Solving Equilibrium Problems Physics

Solving Equilibrium Problems Physics-42
Example Problem: A block of weight w is suspended from a rope tied to two other ropes at point O. Assume the weights of the ropes and the knot are negligible.

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Several familiar factors determine how effective you are in opening the door. First of all, the larger the force, the more effective it is in opening the door—obviously, the harder you push, the more rapidly the door opens. If you apply your force too close to the hinges, the door will open slowly, if at all.

Most people have been embarrassed by making this mistake and bumping up against a door when it did not open as quickly as expected.

This type of problem pops up in many situations and is important in engineering and physics.

This equilibrium example problem illustrates how to determine the different forces acting on a system of forces acting on a body in equilibrium.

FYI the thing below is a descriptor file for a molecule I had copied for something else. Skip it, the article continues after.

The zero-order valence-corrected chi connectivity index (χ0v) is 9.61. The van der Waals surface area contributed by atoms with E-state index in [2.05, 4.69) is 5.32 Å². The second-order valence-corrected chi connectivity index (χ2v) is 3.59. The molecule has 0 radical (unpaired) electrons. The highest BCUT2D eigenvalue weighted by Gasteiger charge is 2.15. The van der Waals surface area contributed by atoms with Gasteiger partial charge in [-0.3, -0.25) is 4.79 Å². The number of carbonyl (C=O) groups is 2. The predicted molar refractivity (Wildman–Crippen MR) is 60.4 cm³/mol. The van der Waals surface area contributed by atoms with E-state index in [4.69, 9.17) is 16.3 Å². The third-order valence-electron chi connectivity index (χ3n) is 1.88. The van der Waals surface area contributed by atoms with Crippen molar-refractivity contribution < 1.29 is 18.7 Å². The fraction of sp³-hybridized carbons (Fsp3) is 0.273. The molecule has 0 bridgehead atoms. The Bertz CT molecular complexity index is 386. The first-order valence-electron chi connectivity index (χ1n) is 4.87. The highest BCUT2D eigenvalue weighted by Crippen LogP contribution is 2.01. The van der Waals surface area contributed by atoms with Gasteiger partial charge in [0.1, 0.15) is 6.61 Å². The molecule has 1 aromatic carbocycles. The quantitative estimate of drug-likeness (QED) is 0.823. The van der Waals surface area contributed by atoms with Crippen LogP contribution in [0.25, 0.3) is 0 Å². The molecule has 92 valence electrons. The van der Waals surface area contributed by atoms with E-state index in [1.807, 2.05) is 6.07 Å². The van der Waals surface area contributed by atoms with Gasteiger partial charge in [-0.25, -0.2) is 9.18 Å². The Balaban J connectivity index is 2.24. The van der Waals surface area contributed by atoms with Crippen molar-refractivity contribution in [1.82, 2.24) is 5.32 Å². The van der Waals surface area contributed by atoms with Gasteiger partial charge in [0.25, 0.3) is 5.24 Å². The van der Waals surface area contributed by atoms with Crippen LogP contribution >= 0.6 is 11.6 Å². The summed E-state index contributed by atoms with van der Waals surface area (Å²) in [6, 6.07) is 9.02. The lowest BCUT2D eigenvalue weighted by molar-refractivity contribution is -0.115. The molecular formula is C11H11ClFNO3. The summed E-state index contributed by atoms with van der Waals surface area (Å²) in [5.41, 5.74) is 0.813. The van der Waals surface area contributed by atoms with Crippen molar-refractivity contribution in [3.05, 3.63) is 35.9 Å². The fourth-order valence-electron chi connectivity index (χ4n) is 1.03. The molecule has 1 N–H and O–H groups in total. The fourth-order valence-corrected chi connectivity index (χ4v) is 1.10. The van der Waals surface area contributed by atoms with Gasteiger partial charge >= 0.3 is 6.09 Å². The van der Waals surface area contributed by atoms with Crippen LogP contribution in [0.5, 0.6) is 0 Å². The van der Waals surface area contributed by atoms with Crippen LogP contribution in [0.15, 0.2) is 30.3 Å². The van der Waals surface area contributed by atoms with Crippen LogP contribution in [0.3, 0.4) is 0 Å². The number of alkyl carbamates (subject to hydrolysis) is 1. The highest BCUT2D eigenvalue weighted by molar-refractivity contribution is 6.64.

Note in the illustration how the ceiling rope’s force is broken into its horizontal and vertical components. The key to this type of problem is to isolate your systems and locate all the forces acting on individual parts.

This will make it easier to add up all our forces along our coordinate system. Since the system is in equilibrium, the sum of all these forces will be equal to zero.

As always, make a nice drawing to show what's going on. We use this brainless, brute force approach to problems all the time.

Understand the rules, describe them using commands a computer understands, put numbers in, get answers out.

Being careful with signs of forces and torques is important in writing the equations!

Equilibrium is a special case in mechanics where all the forces acting on a body equal zero.


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